Mihály Babits

Learn more about Mihály Babits

Jump to: navigation, search
Image:Babits.jpg
Mihály Babits

Mihály Babits (November 26, 1883 in Szekszárd - August 4, 1941 in Budapest) was a Hungarian poet, writer and translator.

He studied at the University of Budapest from 1901 to 1905, where he met Dezső Kosztolányi and Gyula Juhász. He worked to become a teacher and taught at schools in Baja (1905-1906), Szeged (1906-1908), Fogaras (1908-1911), Újpest (1911), and Budapest (1912-1918).

His reputation for his poems in the literary life started in 1908.

He made a trip in Italy in the same year, which made him interested in Dante; he made several other trips in the subsequent years. This experience led him to translate Dante's The Divine Comedy (Hell, 1913, Purgatory, 1920, and Paradise, 1923).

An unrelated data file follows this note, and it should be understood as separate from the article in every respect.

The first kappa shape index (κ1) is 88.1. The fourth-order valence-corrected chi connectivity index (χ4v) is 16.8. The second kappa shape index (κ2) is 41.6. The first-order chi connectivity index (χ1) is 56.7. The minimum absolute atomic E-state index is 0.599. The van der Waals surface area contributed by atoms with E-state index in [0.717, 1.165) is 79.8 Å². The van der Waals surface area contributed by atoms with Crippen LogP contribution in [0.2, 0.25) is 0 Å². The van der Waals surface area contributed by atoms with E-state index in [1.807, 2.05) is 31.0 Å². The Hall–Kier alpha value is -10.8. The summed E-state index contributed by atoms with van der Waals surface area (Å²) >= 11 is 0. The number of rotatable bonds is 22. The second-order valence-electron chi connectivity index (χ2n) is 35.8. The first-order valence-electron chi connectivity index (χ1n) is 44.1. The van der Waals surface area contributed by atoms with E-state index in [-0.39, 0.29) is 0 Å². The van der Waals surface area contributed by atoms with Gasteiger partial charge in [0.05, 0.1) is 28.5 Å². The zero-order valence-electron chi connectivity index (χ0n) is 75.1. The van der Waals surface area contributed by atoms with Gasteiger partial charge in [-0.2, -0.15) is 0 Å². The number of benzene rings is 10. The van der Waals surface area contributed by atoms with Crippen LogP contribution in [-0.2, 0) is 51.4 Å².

Briefly after the revolution in 1918, he became a professor of world literature and modern Hungarian literature at University of Budapest, but was soon removed for his pacifism after the revolutionary government fell.

In 1911, he became a permanent contributor of Nyugat.

In 1921 married Ilona Tanner, who later published poetry under the name Sophie Török.

In 1923, he moved to Esztergom. In 1927, he became a member of the Kisfaludy Társaság (Kisfaludy Society) and in the same year he was made the curator of Baumgarten Prize.

He became the editor in chief of Nyugat in 1929 (until 1933 along with Zsigmond Móricz) and held this respectable position until his death.

In 1937, he was diagnosed as having cancer of the larynx.

[edit] Work

He is most well-known for lyric poetry influenced by Classical and English forms. He also wrote essays and did many translations from English, French, German, Greek, Italian, and Latin.

[edit] External links

eo:Mihály Babits hu:Babits Mihály pl:Mihály Babits ro:Mihály Babits ru:Бабич, Михай sr:Михаљ Бабич fi:Mihály Babits

Mihály Babits

Views
Personal tools
what is world wizzy?
  • World Wizzy is a static snapshot taken of Wikipedia in early 2007. It cannot be edited and is online for historic & educational purposes only.